What the hell? Jim thought. There were gasps of fear around him as he struggled to keep moving forward. Something was very wrong, but it couldn't be loss of control. The flight controls were operating but being jerked in crazy directions.
He moved with urgency, supporting his weight on the seat backs, his hands brushing the heads of startled passengers. In the galley ahead he could hear plates and utensils sliding and clattering, some spilling from the service carts as a wide-eyed young blonde in a flight attendant's uniform spotted him.
"Sir!" Her hand shot out, the palm extended. "SIR! Take your seat immediately and fasten your seat belt!" She moved into the aisle to block him.
"I'm a pilot!" he said, regretting the lame response.
"I don't care, Sir . . ." she began, stopping in midsentence as the gravity went fully to zero and she floated up before his eyes toward the ceiling.
Ahead of Jim, two dozen shafts of sunlight stabbed across the first-class cabin from each window and moved vertically from low to high as the aircraft rolled to the right. He grabbed the bulkhead and propelled himself past the flight attendant like an astronaut, his peripheral vision picking up the ocean's surface through the windows.
We're inverted! The potentially fatal fact was merely a benchmark in an impossibly bizarre sequence. His entire being focused on the cockpit door less than thirty feet ahead. The door would be locked. He had to get there, get in, and stop whatever was happening!
The huge MD-11 was still rolling, coming back right side up as gravity once again claimed the occupants of the cabin, and people and service carts and flight attendants crashed to the floor. Ahead of him half the overhead compartments had popped open, spilling their contents into the air, pummeling the passengers below.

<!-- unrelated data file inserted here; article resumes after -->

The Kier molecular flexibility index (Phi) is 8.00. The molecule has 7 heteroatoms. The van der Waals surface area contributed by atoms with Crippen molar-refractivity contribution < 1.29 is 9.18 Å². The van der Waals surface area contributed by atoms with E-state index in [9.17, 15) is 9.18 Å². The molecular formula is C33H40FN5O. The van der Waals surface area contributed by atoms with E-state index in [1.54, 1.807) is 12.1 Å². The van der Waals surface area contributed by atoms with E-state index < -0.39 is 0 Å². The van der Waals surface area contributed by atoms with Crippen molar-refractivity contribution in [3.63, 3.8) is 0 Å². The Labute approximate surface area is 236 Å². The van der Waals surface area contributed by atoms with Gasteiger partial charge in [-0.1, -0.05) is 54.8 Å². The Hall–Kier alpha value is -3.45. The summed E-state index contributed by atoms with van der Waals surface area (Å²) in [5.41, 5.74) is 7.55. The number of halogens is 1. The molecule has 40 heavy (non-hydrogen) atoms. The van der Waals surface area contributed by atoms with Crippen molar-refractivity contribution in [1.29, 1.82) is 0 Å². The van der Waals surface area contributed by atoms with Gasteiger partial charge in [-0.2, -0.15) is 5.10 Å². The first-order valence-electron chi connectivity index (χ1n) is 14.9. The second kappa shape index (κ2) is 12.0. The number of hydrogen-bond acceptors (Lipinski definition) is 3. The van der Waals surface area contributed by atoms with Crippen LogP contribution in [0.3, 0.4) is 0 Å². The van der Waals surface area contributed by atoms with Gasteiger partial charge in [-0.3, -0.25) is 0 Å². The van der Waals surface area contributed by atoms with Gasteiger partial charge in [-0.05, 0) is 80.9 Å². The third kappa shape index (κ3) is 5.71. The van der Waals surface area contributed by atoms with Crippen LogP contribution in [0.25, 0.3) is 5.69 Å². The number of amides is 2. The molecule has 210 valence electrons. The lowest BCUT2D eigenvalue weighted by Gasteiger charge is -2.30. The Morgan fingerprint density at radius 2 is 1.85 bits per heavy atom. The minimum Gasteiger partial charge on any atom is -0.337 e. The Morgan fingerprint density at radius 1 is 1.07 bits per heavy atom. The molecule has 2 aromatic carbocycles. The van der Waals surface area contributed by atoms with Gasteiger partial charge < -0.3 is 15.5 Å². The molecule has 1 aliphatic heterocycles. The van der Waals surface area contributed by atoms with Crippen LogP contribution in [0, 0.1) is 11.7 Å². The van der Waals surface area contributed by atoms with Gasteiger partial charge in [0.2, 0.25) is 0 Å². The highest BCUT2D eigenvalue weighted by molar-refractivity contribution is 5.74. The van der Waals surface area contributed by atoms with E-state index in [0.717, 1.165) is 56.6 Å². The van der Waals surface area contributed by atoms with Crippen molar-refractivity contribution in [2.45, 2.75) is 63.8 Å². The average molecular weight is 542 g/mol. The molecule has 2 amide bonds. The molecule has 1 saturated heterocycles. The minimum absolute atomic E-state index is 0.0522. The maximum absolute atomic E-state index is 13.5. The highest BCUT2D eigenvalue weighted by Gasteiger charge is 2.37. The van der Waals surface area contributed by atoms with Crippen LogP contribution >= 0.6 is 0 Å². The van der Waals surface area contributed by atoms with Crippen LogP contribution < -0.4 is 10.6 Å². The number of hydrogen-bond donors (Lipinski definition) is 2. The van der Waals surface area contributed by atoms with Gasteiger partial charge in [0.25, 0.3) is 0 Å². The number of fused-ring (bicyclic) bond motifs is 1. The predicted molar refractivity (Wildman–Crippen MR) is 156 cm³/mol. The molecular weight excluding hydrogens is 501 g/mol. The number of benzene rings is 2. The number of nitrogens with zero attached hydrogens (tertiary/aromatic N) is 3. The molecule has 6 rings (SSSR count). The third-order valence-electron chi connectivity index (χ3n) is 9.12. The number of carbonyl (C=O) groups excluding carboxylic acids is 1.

An elderly woman had floated up from her seat during the zero-G maneuver, then crashed painfully to the floor. Her body was blocking the aisle ahead as Jim tried to step over her and tripped. The G-forces increased as the scream of the high-speed airflow outside rose, forcing the nose up as they continued to roll, undoubtedly hurtling now toward the surface of the Gulf of Mexico.
Jim's hands clawed for a seat back, raking across a man's head in the process. There were sharp cries of fear from all around him. Once more he pulled with all his might, launching himself through the air and slamming into the back of the cockpit door with a painful thud. He pulled frantically at it and found it locked, as expected.
Time had dilated, seconds moving past like minutes, the feeling of running from a horror and getting nowhere overwhelming him. There was no way to tell if they were upside down or right side up, but they were diving, with only seconds left.
Jim braced his feet against the doorjamb and pulled.
It wouldn't budge.
He pulled again, harder, but the lock was too strong.
The airspeed increased. They couldn't be more than 10,000 feet above the surface. The whine of the slipstream was deafening. A mental snapshot of his bride-to-be alone in the cabin behind him drove him on. He tightened his grip on the door handle, willed himself beyond the limits, and heaved backward, feeling an explosion of pain in his hands as the rising, screaming sound of nearly supersonic flight washed out all other sensations.
The door broke open and he forced himself into the cockpit in time to see the windscreen fill with the sight of white caps and blue water as the MD-11 traversed the last few yards to the surface in the space of his last heartbeat.
Reprinted from Blackout by John J. Nance by permission of Putnam Pub. Group, a member of Penguin Putnam Inc. Copyright (c) 2000 by John J. Nance. All rights reserved. This excerpt, or any parts thereof, may not be reproduced in any form without permission.
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